All of us who live in Canada get caught up in Stanley Cup fever.
To be honest, my favourite sport is soccer, but I also find the strategies involved in hockey to be fascinating.
One thing is clear: teams have to stay focused on what they do best. When they lose sight of their strengths, they falter, every time. If a team is an offensive squad, they stumble when they try to play cautious defense. If a team is strongest on defense, they are vulnerable when they try to run and gun.
I have been thinking about this principle in the context of Canadian manufacturing, asking myself, “What are we best at?” If you haven’t asked that question in your own corporate boardroom – now is the time. Unless you focus on your strengths, you cannot succeed in our rapidly changing environment.
Let’s be brutally honest: we cannot compete against low wages in developing countries; and we cannot compete against fluctuations in currency. These are entirely out of our control.
But we can – and must – compete in excellence and productivity. These are – or should be – our strengths.
These two keys to success are most effective when directly linked together. Canadian advanced manufacturing is at its best – and ready to make a global impact – when research and development (the source of excellence), and core advanced manufacturing (the site of productivity) are located together. This creates a manufacturing sector ready to run in the global economy, one that is continually innovating, producing advanced goods that customers are eager to obtain, and where price ceases to be the sole determining factor in acceptance.
Canadian manufacturing will never succeed if our market is only Canada. This is a market of 35 million people. To put this into perspective, Canada’s population is less than 0.5 per cent of the world’s population of 7.325 billion. We need to focus on being competitive on a global scale, reaching every market in the world.
When R&D and core advanced manufacturing exist side by side in an environment where we can work together with universities and research institutions, we can be competitive and successful in the global marketplace. The benchmark is very high: I believe that when 90 to 95 per cent of your product is exported, you are competitive, globally.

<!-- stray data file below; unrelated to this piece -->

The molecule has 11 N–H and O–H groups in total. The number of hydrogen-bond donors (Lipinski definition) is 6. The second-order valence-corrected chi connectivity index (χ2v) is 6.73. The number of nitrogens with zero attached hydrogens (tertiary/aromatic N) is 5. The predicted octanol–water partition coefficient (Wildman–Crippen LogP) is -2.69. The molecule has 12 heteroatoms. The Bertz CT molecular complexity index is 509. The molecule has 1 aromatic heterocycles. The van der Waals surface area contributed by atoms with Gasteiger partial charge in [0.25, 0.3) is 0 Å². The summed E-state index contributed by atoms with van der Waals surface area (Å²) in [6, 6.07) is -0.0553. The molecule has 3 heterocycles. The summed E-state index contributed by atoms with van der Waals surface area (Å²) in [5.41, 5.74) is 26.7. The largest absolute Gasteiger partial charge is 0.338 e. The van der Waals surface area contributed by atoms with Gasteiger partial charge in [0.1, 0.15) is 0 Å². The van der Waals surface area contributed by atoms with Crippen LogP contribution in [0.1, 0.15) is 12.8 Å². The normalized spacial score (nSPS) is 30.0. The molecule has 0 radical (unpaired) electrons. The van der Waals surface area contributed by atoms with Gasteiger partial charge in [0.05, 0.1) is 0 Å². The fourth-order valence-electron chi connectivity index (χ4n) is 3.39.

There are examples of these essential ties between R&D and manufacturing in Canada, but they are too rare at this time. Siemens Canada has acquired several companies that have developed this crucial synergy, including RuggedCom Inc. which manufactures Ethernet components in Woodbridge and Concord; the Trench Group – the worldwide leader in designing and manufacturing high voltage instrument transformers for electrical and industrial systems); SMPI, which currently employs more than 330 people in Peterborough; and one of our newest acquisitions, Rolls Royce turbine manufacturing, which Siemens acquired in December.
What these diverse operations have in common is interconnectivity between R&D and advanced manufacturing; they are located near research facilities and universities, and are leveraging those synergies.
Siemens has invested in these companies, and that’s an example investors would do well to follow. In fact, if we foster these synergies, we will create the very best reason to invest in Canadian advanced manufacturing.
A new study by the Brookings Institute and JP Morgan Chase, subtitled “Lessons from Germany”, states that revitalizing the manufacturing sector “will require a renewed commitment to public-private-civic partnerships that deliver on the key driver of industrial competitiveness: a highly trained workforce that can use technology to translate basic and applied research and development to large-scale commercial innovations.”
To survive and thrive, Canadian manufacturers must buy in. We must invest. We must collaborate. We must innovate.
In short, we must focus on what we do best: excellence and productivity.